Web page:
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Each resolution element encodes the phase related to the propagation distance from the radar to the ground as well as the intrinsic phase of the backscattering process. The resolution element comprises an arrangement of scatterers – trees, buildings, people, etc. – that is spatially random from element to element, and leads to a spatially random pattern of backscatter phase in an image. As such, since we can only measure the phase in an image within one cycle (i.e. we do not measure the absolute phase), it is not possible to observe the deterministic propagation component directly. Interferometric synthetic aperture radar (InSAR) (Rosen et al., 2000; Hanssen, 2001) techniques use two or more SAR images over the same region to obtain surface topography or surface motion.

The figure illustrates the InSAR imaging geometry. At time t1, a radar satellite emits a pulse at S1, then receives an echo reflected from a ground pixel A and measures the phase φ1 of the received echo. All scatterers within the associated ground resolution element contribute to φ1. As a result, the phase φ1 is a statistical quantity that is uniformly distributed over interval (0, 2π) and we cannot directly use φ1 to infer the distance r1 between S1 and A. Later at time t2, the satellite emits another pulse at S2 and makes a phase measurement φ2. If the scattering property of the ground resolution element has not changed since t1, all scatterers within the resolution element contribute to φ2 the same way as they contribute to φ1. Under the assumption that |r1 − r2| << |r1| (the parallel-ray approximation), the phase difference between φ1 and φ2 can be used to infer the topographic height z of the pixel A (Hanssen, 2001, Section 3.2)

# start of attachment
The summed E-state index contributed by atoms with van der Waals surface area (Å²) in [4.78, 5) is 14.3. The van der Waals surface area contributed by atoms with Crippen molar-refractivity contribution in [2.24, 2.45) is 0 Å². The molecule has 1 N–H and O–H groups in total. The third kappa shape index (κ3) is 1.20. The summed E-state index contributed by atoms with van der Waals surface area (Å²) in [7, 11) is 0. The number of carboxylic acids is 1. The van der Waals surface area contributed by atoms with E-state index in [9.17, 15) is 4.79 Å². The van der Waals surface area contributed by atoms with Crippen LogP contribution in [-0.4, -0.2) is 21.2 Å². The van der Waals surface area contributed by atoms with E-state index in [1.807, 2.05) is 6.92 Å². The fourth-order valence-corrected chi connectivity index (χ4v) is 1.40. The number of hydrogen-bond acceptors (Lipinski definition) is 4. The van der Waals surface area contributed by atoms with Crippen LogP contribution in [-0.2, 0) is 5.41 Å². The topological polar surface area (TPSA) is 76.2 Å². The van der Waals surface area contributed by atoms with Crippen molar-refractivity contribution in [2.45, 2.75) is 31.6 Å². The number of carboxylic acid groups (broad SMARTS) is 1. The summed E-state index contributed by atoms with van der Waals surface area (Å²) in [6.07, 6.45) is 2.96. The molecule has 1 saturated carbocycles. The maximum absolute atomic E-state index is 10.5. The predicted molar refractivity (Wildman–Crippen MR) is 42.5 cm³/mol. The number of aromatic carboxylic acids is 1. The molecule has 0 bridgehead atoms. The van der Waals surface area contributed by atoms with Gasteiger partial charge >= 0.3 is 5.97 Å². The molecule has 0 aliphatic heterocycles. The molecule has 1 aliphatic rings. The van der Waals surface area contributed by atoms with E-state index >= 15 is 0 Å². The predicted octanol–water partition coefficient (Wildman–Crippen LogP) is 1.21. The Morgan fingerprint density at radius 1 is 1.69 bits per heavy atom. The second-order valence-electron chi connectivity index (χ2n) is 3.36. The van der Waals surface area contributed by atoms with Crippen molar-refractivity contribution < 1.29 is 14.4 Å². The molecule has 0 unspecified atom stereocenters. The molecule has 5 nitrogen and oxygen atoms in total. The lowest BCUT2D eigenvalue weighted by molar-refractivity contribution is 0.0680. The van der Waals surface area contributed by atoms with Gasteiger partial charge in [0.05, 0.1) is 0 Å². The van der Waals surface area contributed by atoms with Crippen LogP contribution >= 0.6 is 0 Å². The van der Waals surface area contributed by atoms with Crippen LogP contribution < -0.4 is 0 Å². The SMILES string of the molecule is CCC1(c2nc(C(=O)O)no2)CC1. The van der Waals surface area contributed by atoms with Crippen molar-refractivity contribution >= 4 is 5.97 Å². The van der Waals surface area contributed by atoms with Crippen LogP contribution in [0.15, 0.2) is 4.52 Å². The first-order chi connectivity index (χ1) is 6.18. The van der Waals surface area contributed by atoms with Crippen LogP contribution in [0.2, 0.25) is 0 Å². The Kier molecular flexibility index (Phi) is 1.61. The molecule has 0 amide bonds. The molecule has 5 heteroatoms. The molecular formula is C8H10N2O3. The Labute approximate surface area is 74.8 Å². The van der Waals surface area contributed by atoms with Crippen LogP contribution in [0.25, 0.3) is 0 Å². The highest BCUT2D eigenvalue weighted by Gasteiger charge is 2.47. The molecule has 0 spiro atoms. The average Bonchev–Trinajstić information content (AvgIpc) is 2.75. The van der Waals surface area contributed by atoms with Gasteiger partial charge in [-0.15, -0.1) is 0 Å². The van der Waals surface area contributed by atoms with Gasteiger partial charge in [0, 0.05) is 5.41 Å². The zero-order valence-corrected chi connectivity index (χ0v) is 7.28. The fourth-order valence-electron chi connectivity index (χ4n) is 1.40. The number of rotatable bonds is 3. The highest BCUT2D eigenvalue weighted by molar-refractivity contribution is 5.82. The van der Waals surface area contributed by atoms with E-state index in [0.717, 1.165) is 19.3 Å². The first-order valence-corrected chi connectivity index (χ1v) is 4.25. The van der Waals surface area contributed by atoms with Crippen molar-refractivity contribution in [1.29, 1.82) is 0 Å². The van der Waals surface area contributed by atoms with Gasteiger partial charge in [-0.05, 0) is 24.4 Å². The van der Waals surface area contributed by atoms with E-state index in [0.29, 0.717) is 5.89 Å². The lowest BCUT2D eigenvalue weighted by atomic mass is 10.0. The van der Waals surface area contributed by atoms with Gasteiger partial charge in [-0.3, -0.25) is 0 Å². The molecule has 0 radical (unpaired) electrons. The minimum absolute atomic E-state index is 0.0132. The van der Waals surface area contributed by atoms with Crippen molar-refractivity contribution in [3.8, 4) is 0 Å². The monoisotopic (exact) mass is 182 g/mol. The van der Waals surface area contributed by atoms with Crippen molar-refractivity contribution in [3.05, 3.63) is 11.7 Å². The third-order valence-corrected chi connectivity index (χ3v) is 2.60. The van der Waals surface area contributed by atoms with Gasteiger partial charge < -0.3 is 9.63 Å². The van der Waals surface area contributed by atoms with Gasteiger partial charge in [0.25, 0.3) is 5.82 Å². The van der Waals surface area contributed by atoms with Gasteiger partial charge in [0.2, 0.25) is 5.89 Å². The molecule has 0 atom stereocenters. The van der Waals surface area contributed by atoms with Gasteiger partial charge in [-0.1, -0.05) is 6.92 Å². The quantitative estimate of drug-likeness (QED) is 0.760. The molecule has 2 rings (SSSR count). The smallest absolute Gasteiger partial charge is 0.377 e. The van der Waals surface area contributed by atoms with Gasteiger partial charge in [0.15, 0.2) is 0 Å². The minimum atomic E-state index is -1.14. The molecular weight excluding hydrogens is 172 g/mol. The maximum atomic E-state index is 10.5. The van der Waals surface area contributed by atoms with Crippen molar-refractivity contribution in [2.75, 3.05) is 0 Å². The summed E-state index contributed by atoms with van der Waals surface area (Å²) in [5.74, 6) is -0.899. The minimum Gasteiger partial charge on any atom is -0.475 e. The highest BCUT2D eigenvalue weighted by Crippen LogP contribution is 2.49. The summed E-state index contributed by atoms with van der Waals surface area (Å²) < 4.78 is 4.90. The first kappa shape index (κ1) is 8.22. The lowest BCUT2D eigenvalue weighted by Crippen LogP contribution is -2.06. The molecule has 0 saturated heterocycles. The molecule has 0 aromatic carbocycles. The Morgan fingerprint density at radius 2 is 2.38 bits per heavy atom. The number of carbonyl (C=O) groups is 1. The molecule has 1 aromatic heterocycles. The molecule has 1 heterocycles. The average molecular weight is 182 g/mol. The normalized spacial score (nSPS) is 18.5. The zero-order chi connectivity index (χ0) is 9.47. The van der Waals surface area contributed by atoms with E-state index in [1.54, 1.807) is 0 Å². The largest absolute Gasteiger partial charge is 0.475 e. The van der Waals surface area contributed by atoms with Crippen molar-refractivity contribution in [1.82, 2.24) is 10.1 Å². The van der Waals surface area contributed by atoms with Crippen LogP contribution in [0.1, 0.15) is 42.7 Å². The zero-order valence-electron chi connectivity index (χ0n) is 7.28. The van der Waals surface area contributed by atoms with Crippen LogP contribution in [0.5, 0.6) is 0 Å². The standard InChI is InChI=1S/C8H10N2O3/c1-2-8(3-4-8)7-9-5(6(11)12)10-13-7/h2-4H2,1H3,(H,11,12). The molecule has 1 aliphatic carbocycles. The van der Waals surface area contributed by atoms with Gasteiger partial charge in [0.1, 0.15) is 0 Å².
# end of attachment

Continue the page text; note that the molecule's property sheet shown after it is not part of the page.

If we know the topographic height z, we can further measure any small ground deformation occurring at pixel A between t1 and t2. Figure 3 3 illustrates the InSAR imaging geometry in this case. At time t1, a radar satellite measures the phase φ1 between the satellite and a ground pixel A along the LOS direction. Later at time t2, the ground pixel A moves to A′ and the satellite makes another phase measurement φ2 between the satellite and the ground pixel. After removing the known phase φ′ due to the surface topography, the unwrapped InSAR phase ∆φ = φ2 − φ1 − φ′ is proportional to the ground deformation ∆d between t1 and t2 along the satellite LOS ground direction as:

∆φ=φ2 −φ1 −φ′ = 4π∆d / λ

where λ is the radar wavelength. In this equation we assume that there is no error in the InSAR phase measurement. Below we discuss in depth various error sources in InSAR deformation measurements and their impact on InSAR image quality.

Note that InSAR techniques only measure one-dimensional LOS motion. However, deformation is better characterized in three dimensions: east, north and up. Given an LOS direction unit vector e = [e1, e2, e3], we can project the deformation in east, north and up coordinates along the LOS direction as:

∆d = e1 ∆deast + e2 ∆dnorth + e3 ∆dup

Because radar satellites are usually polar orbiting, the north component of the LOS unit vector e2 is often negligible relative to the east and vertical components. When InSAR measurements along two or more LOS directions are available, we can combine multiple LOS deformation measurements over the same region to separate the east and vertical ground motions, given that the term e2 ∆dnorth is negligible.

For this mission, interferometric observations of any given point on the ground are acquired every 12 days. To the extent that the ground does not change appreciably in most places over 12 days, ground motion can be measured.